Around 1 in 5 people diagnosed with cancer in the UK take part in a clinical trial.
A study looking at the causes of mouth cancer
This study looked at the human papilloma virus (HPV), to see if it causes abnormal cells (pre cancers) and cancers of the mouth and top of the throat. These cancers are called oropharyngeal cancer or cancer of the oropharynx.
Cancer Research UK supported this study.
More about this trial
In this study, the people taking part were due to have samples of tissue taken (a
The study team also looked at tissue samples of people diagnosed with a type of cancer called
All of the tissue samples were looked at to see if HPV could be found.
Summary of results
The research team found that most of the cancer tissue samples did have human papilloma virus (HPV). The most common type (strain) of HPV found was HPV16.
They also found that a change in a
In this study 51 people with head and neck squamous cell carcinoma of the oropharynx took part. Everyone who took part was being seen at Cambridge University Hospital.
There were 2 groups in this trial:
- prospective group
- retrospective group
24 people took part in the prospective group. In this group, people had samples of tissue (biopsies) taken from areas where they had cancer and areas that were cancer free. So 1 of the biopsies included normal cells and the other malignant (cancer) cells.
Researchers looked at the samples of tissue in a laboratory. They found that 18 out of 24 cancers (75%) had human papillomavirus (HPV positive).
Doctors then looked at the HPV positive cancers. They found 2 genes that were changed. From these genes, 1 called SYCP2 had the biggest change. And there was a higher than normal amount.
27 people took part in the retrospective group. The research team looked at samples of tissue that had been taken in the past (archival biopsies).
They found that 23 out of 27 cancers (around 85%) were HPV positive. When they looked at the HPV positive cancers, they found that the SYCP2 gene was also changed.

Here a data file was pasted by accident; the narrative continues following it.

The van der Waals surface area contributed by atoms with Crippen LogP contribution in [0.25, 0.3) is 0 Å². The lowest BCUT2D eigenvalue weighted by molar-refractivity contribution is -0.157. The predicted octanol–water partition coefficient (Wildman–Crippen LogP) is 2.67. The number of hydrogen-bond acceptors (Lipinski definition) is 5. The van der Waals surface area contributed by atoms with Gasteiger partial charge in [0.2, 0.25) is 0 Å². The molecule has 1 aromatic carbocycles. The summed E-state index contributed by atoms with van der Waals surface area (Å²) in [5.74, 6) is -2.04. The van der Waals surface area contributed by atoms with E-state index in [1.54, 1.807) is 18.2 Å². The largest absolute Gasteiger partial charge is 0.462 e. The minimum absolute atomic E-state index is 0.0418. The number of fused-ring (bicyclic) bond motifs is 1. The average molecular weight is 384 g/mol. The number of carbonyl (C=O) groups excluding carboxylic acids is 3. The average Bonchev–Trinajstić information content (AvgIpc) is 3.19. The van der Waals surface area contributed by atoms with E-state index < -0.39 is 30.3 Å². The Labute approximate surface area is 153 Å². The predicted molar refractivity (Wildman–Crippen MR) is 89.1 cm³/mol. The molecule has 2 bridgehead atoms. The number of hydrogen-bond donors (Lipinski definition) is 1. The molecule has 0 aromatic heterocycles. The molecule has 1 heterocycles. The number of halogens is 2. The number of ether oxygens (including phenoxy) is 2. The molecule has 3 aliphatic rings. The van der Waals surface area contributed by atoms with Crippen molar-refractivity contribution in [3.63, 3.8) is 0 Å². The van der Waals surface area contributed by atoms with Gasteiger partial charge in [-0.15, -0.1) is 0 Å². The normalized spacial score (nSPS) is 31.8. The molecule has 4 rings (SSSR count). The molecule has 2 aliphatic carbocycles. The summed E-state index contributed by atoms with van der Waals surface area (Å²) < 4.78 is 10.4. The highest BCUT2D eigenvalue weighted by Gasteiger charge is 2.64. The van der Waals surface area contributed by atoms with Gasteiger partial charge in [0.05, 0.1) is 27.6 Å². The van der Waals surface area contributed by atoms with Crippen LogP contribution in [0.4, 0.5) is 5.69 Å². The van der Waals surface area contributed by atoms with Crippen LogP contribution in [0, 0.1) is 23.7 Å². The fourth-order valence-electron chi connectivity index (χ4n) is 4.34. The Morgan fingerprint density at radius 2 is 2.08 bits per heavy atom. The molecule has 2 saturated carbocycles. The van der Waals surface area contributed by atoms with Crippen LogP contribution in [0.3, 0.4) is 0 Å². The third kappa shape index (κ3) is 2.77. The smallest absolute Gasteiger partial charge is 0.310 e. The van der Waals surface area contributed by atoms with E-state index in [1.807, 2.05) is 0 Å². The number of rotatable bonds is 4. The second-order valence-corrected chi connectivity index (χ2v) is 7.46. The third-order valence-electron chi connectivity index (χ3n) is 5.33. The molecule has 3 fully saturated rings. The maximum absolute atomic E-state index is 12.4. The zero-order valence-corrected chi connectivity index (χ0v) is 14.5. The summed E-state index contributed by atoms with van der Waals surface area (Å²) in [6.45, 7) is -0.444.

Researchers looked at the number of HPV positive cancers. They found that 41 out of 51 people (about 80%) had HPV16.
There are many different types of HPV and HPV16 is a high risk type of HPV. We know that people with HPV16 are more at risk of developing certain cancers.
They also looked at the amount of time people lived without signs of their cancer coming back. They call this disease free survival (DFS). They found it was:
- almost 44 months for everyone
- over 47 months for people with HPV positive cancer
- almost 50 months for people with change in the SYCP2 gene
Researchers found that having HPV 16 is linked to an increased risk of developing squamous cell carcinoma of the oropharynx.
The team also concluded that the SYCP2 gene could be used in future as a way of finding out who is at increased risk of developing mouth and throat cancer (oropharyngeal cancer). And that the SYCP2 gene might be useful in being able to predict someone’s
We have based this summary on information from the research team. The information they sent us has been reviewed by independent specialists (
How to join a clinical trial
Dr Peter Goon
Cambridge University Hospitals NHS Foundation Trust
Cancer Research UK
National Institute for Health Research: Cancer